China is celebrating its 2000-year old Dragon Boat festival on June 10-13. This year I wanted to get a closer look at a popular location for the boat races rather than revisit the cushy Macau version. (Enjoy a complete overview of Duan Wu Jie from my 2011 post) This time we visited Shun Feng Lake in Bruce Lee’s hometown – Shunde.
Shunde (Shwun-duh) is home to one of the most well-known dragon boat competitions in Southern China. Check out the Chinese version of the Shun De Boat Club’s website for the latest information on this competition throughout the year (http://www.sdlongzhou.net/) Every June teams from around Guangdong province get together at this lake to compete in a 500-meter sprint. For a closer look, check out my pics from this year’s event below:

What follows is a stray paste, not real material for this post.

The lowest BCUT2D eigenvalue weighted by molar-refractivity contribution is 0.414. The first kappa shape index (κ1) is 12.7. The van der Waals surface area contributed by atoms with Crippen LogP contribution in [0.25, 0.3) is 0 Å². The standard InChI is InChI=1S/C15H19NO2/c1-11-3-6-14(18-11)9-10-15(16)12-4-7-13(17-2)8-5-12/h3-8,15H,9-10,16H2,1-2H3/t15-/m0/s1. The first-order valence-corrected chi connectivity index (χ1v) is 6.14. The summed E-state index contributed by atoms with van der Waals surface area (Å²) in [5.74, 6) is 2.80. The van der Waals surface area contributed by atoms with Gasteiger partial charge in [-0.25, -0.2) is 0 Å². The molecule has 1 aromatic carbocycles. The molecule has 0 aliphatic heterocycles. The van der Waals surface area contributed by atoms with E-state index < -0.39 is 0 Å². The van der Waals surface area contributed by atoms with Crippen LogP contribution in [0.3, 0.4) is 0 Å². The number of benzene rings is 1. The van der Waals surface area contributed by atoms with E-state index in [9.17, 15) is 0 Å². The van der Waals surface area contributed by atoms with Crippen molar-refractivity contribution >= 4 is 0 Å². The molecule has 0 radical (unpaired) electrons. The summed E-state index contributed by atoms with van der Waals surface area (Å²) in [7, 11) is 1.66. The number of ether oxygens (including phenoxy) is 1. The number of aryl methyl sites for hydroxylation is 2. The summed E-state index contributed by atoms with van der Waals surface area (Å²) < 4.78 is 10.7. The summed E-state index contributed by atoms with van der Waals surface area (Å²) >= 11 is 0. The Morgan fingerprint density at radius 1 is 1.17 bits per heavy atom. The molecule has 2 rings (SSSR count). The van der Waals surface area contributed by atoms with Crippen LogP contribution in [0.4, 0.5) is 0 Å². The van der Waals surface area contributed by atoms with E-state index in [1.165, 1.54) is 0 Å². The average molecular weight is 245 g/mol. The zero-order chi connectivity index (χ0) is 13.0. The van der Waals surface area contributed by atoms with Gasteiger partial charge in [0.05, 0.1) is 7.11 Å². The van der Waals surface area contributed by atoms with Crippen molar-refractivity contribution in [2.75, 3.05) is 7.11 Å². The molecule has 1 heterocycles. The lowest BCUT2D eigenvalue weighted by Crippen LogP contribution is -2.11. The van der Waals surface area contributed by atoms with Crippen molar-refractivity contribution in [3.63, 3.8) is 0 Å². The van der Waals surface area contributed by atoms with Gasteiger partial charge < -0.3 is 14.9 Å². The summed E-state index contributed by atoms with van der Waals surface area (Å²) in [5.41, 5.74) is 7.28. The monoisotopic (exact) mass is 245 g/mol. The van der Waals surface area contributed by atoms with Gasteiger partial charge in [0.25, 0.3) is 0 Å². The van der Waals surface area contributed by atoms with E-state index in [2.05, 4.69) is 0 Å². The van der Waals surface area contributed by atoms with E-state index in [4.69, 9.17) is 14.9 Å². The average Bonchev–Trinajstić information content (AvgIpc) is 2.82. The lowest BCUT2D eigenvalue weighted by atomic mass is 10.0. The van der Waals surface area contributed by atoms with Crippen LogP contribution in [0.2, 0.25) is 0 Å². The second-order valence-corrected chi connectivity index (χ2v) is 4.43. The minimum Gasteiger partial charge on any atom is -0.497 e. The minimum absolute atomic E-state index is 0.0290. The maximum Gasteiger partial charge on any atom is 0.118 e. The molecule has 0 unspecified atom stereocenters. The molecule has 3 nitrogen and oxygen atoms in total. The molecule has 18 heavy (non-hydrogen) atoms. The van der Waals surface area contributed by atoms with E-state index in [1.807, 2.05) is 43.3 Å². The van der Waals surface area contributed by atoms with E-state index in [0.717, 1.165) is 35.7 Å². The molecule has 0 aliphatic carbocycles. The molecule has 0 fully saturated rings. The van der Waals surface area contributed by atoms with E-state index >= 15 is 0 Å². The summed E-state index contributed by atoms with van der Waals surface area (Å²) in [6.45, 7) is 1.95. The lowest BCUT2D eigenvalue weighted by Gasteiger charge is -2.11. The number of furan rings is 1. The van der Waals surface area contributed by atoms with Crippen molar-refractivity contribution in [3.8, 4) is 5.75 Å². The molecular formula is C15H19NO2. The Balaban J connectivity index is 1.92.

It’s New Year time in China once again and this time I’ve decided to do something a little different. For the Year of the Snake my girlfriend and I are spending 3 days in a quiet, snowy mountain town in Hunan province called “Heng Shan”. It’s one of the 5 “sacred mountains” of China, although this could just be a marketing ploy by the locals… Anyhow, it’s importance to Taoists and Buddhists goes back all the way to 25AD, so there must be something desirable up there! Continue reading Chinese New Year 2013: A Retreat to the Mountains
Acupuncture is surprisingly everywhere in the US. You’ll find as many clinics offering acupuncture as you’ll find Asian food markets! But with that comes the difficulty of finding the right service provider. So, take down a few addresses and phone numbers. Contact them and enquire about pricing.
Remember to go into this with an open mind. Before the feeling that this is “too expensive for me” creeps in, just allow yourself to start having the conversation with an acupuncturist. You will probably learn something new today!